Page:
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Chris Cornell Announces End to Audioslave

Chris Cornell Chris Cornell

While announcing that his new solo album will hit stores May 1st, Chris Cornell also announced this week that he is is permanently leaving Audioslave, citing "irresolvable personality conflicts as well as musical differences."


While announcing that his new solo album "Carry On" will hit stores May 1st, Chris Cornell also announced this week that he is is permanently leaving Audioslave, citing "irresolvable personality conflicts as well as musical differences."


Cornell went on to say, "I wish the other three members nothing but the best in all of their future endeavors." 


That was the extent of Cornell's statement regarding his departure. But this afternoon, when MTV News spoke with Cornell about his decision to leave Audioslave, he said he had been thinking about leaving since the band finished recording its last effort, Revelations.


"It was clear to all of us we needed some time apart, and what that produces is anybody's guess," he said. "In my case, it produced a very prolific writing period, and getting back into writing songs on my own, liking what that means — which is sort of a freedom and time to just experiment with music to a degree I kind of like more — and making records that have everything I like about music in them. Audioslave was a very fresh collaboration because it was very much like a young band, where you all write together in a room. But my experience, in terms of songwriting and record-creating, is not like a 19-year-old guy in a rock band. For me to be satisfied, I think I need to be able to be on my own, in the long run."


The announcement comes just two weeks after Rage Against the Machine revealed they would be reuniting for this year's Coachella festival in Indio, California, on April 29, ending seven years of dormancy. It also raises speculation as to what the future holds for Rage — and whether a Soundgarden reunion could be in the works.


Rumors of Cornell's departure began last fall, when Audioslave elected not to tour behind last year's Revelations LP.


Of course with Audioslave coming to an end, fans have begun to wonder if this will open the door for a possible Soundgarden reunion, but when asked Cornell said it was doubtful.


"I haven't received any phone calls from anyone in Soundgarden about a reunion since we broke up, nor have I called anyone," he said. "We were happy with how it ended. There was no unfinished business. Soundgarden wasn't a band where we broke up and everyone was like, 'I'm never f---ing talking to you again.' It wasn't like that. We've all talked to each other many times since then. Its something we don't feel we need to do."




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Chris Cornell Announces End to Audioslave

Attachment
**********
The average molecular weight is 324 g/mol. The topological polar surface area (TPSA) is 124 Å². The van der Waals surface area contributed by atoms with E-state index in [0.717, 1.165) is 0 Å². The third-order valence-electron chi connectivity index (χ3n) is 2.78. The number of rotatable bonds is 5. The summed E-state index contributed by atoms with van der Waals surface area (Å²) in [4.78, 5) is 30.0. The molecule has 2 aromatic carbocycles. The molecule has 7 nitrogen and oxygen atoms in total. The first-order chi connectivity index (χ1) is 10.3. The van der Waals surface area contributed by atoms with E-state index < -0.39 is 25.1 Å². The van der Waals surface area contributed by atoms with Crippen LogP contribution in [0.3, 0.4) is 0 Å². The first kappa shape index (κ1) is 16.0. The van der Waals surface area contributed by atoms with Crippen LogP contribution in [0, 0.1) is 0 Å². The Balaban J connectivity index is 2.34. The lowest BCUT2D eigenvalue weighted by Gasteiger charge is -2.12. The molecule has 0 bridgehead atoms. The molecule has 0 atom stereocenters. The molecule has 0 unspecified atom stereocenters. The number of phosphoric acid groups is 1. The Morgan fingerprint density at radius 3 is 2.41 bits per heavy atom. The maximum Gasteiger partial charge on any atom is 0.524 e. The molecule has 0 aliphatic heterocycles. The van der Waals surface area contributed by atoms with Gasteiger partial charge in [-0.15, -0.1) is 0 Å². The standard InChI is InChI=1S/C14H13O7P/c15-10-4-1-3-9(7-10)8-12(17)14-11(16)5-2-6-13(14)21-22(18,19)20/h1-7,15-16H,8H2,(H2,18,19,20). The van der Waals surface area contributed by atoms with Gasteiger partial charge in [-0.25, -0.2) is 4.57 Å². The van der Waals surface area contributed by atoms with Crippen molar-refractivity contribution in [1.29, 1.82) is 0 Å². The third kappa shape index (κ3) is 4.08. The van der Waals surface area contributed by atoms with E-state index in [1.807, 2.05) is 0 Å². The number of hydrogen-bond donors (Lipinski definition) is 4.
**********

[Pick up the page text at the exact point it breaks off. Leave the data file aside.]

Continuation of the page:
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While announcing that his new solo album will hit stores May 1st, Chris Cornell also announced this week that he is is permanently leaving Audioslave, citing "irresolvable personality conflicts as well as musical differences."

While announcing that his new solo album "Carry On" will hit stores May 1st, Chris Cornell also announced this week that he is is permanently leaving Audioslave, citing "irresolvable personality conflicts as well as musical differences."


Cornell went on to say, "I wish the other three members nothing but the best in all of their future endeavors." 


That was the extent of Cornell's statement regarding his departure. But this afternoon, when MTV News spoke with Cornell about his decision to leave Audioslave, he said he had been thinking about leaving since the band finished recording its last effort, Revelations.


"It was clear to all of us we needed some time apart, and what that produces is anybody's guess," he said. "In my case, it produced a very prolific writing period, and getting back into writing songs on my own, liking what that means — which is sort of a freedom and time to just experiment with music to a degree I kind of like more — and making records that have everything I like about music in them. Audioslave was a very fresh collaboration because it was very much like a young band, where you all write together in a room. But my experience, in terms of songwriting and record-creating, is not like a 19-year-old guy in a rock band. For me to be satisfied, I think I need to be able to be on my own, in the long run."


The announcement comes just two weeks after Rage Against the Machine revealed they would be reuniting for this year's Coachella festival in Indio, California, on April 29, ending seven years of dormancy. It also raises speculation as to what the future holds for Rage — and whether a Soundgarden reunion could be in the works.


Rumors of Cornell's departure began last fall, when Audioslave elected not to tour behind last year's Revelations LP.


Of course with Audioslave coming to an end, fans have begun to wonder if this will open the door for a possible Soundgarden reunion, but when asked Cornell said it was doubtful.


"I haven't received any phone calls from anyone in Soundgarden about a reunion since we broke up, nor have I called anyone," he said. "We were happy with how it ended. There was no unfinished business. Soundgarden wasn't a band where we broke up and everyone was like, 'I'm never f---ing talking to you again.' It wasn't like that. We've all talked to each other many times since then. Its something we don't feel we need to do."



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